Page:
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Marie Bracquemond (1 December 1840 – 17 January 1916) was a French Impressionist artist, who was described retrospectively by Henri Focillon in 1928 as one of “les trois grandes dames” of Impressionism alongside Berthe Morisot and Mary Cassatt. Her frequent omission from books on artists is sometimes attributed to the efforts of her husband, Félix Bracquemond.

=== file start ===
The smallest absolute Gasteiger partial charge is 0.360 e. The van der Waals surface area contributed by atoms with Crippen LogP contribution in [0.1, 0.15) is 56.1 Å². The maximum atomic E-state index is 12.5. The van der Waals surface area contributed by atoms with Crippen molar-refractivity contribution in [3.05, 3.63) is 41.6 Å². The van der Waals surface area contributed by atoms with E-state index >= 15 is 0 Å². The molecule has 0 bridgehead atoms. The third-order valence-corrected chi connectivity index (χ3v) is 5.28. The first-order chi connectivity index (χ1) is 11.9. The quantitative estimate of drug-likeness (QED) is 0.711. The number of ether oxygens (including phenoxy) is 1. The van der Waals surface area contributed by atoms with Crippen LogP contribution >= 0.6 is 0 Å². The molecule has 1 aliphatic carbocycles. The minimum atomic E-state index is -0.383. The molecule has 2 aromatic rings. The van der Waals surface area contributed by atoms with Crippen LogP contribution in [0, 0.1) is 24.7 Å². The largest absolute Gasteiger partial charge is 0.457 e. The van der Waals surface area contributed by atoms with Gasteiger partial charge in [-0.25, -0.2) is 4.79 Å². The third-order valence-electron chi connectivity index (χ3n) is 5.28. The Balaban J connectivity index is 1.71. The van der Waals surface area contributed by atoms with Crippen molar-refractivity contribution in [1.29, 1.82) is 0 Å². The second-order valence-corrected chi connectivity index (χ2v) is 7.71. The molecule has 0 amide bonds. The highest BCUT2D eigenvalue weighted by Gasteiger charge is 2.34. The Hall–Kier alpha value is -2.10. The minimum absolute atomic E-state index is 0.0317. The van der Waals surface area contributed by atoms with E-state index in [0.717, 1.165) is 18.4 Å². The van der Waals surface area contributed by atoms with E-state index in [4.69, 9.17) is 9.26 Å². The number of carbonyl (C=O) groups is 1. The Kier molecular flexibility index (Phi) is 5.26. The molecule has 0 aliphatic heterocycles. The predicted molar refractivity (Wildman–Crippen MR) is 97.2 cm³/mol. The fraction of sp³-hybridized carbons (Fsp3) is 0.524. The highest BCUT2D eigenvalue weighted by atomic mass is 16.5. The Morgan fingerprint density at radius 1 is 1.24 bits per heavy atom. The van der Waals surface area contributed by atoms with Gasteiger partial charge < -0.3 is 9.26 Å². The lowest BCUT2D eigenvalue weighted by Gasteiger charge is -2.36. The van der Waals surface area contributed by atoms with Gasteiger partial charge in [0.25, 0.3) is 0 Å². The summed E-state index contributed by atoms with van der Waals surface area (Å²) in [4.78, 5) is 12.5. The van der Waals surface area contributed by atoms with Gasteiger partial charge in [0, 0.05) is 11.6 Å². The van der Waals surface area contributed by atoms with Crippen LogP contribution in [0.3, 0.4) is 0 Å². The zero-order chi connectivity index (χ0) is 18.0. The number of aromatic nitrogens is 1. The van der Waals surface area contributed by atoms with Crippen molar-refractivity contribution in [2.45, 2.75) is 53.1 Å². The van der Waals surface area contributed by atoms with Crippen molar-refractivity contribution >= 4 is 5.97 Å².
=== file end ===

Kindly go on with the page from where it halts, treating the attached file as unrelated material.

Many of her best-known works were painted outdoors, especially in her garden at Sèvres. One of her last paintings was The Artist’s Son and Sister in the Garden at Sèvres. Bracquemond participated in the Impressionist exhibitions of 1879, 1880, and 1886. In 1879 and 1880, some of her drawings were published in La Vie Moderne. In 1881, she exhibited five works at the Dudley Gallery in London.
She died in Paris on January 17, 1916. Bracquemond was included in the 2018 exhibit Women in Paris 1850-1900.